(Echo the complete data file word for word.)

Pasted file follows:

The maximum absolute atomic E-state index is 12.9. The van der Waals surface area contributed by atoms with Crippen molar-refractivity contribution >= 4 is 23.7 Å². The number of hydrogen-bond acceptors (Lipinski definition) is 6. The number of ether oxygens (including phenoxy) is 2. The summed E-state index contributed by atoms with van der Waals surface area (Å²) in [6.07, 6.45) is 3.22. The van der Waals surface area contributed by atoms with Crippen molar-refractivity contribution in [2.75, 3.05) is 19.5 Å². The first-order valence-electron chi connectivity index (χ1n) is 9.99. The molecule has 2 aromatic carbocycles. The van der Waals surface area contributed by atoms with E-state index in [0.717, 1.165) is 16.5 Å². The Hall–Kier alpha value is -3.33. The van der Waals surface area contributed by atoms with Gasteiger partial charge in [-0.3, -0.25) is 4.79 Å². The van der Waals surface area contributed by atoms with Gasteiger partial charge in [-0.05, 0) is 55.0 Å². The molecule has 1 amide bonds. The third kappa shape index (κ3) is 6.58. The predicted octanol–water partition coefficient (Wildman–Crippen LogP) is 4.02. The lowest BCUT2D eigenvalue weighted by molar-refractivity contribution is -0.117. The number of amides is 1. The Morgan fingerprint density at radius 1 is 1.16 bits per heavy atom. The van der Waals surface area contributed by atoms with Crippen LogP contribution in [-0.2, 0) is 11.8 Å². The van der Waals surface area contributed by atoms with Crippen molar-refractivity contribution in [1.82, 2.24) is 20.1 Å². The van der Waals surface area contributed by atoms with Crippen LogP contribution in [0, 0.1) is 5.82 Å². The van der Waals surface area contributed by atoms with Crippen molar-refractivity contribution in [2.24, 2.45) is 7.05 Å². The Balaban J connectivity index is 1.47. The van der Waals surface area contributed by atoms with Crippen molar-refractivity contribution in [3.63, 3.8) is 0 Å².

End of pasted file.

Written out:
The maximum absolute atomic E-state index is 12.9. The van der Waals surface area contributed by atoms with Crippen molar-refractivity contribution >= 4 is 23.7 Å². The number of hydrogen-bond acceptors (Lipinski definition) is 6. The number of ether oxygens (including phenoxy) is 2. The summed E-state index contributed by atoms with van der Waals surface area (Å²) in [6.07, 6.45) is 3.22. The van der Waals surface area contributed by atoms with Crippen molar-refractivity contribution in [2.75, 3.05) is 19.5 Å². The first-order valence-electron chi connectivity index (χ1n) is 9.99. The molecule has 2 aromatic carbocycles. The van der Waals surface area contributed by atoms with E-state index in [0.717, 1.165) is 16.5 Å². The Hall–Kier alpha value is -3.33. The van der Waals surface area contributed by atoms with Gasteiger partial charge in [-0.3, -0.25) is 4.79 Å². The van der Waals surface area contributed by atoms with Gasteiger partial charge in [-0.05, 0) is 55.0 Å². The molecule has 1 amide bonds. The third kappa shape index (κ3) is 6.58. The predicted octanol–water partition coefficient (Wildman–Crippen LogP) is 4.02. The lowest BCUT2D eigenvalue weighted by molar-refractivity contribution is -0.117. The number of amides is 1. The Morgan fingerprint density at radius 1 is 1.16 bits per heavy atom. The van der Waals surface area contributed by atoms with Crippen LogP contribution in [-0.2, 0) is 11.8 Å². The van der Waals surface area contributed by atoms with Crippen molar-refractivity contribution in [1.82, 2.24) is 20.1 Å². The van der Waals surface area contributed by atoms with Crippen LogP contribution in [0, 0.1) is 5.82 Å². The van der Waals surface area contributed by atoms with Crippen molar-refractivity contribution in [2.24, 2.45) is 7.05 Å². The Balaban J connectivity index is 1.47. The van der Waals surface area contributed by atoms with Crippen molar-refractivity contribution in [3.63, 3.8) is 0 Å².